Enjoy Public Lands; Leave the Fireworks at Home

Central Washington — As the Fourth of July approaches, it's time to remember that responsible enjoyment of your public lands means leaving fireworks and other pyrotechnic devices, including exploding targets, at home. After all, they're illegal year-round on all National Forest lands including the Okanogan-Wenatchee National Forest. 

“We want people to enjoy this great national holiday, but do so in ways that are thoughtful of personal, community, and natural resource safety," said Deputy Forest Fire Staff Officer, Matt Castle. "So come play on your public lands, just leave the fireworks at home."

While recent moisture pulses have kept fire danger holding at the 'high' rating for the Forest, responsible campfires are also a must. If you're planning to have a campfire:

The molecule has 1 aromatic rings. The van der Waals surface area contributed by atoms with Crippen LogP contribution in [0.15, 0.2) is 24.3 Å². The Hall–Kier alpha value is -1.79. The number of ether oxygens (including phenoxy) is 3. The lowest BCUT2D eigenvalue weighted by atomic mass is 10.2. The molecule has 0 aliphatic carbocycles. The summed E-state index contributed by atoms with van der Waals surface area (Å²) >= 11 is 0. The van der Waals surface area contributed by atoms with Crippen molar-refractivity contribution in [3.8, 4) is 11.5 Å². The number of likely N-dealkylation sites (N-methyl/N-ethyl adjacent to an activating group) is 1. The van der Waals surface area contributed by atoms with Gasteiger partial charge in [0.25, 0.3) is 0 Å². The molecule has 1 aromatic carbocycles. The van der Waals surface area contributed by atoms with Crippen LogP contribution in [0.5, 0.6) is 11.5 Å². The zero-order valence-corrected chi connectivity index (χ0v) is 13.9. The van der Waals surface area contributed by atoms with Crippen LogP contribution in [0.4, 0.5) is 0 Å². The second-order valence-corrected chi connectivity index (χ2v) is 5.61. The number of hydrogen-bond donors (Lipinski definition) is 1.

• Make sure campfires are allowed in the area camping will occur.

  • In developed campgrounds, use an existing fire ring. In back-country areas, look for existing rock 'fire rings'.

  • Clear all vegetation away from the ring and don’t build a campfire underneath low hanging tree branches.

  • Keep water and a shovel nearby.

  • Extinguish your fire by drowning it with water, stirring the embers to ensure everything is wet, and later feeling the coals and embers to be sure they are cool to the touch. If it‘s too hot to touch, it’s too hot to leave!

Fireworks prohibited

Don't be the spark graphic. Fireworks are prohibited on public lands. Credit: USDA Forest Service

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The mission of the USDA Forest Service is to sustain the health, diversity, and productivity of the nation's forests and grasslands to meet the needs of present and future generations. USDA is an equal opportunity provider, employer, and lender.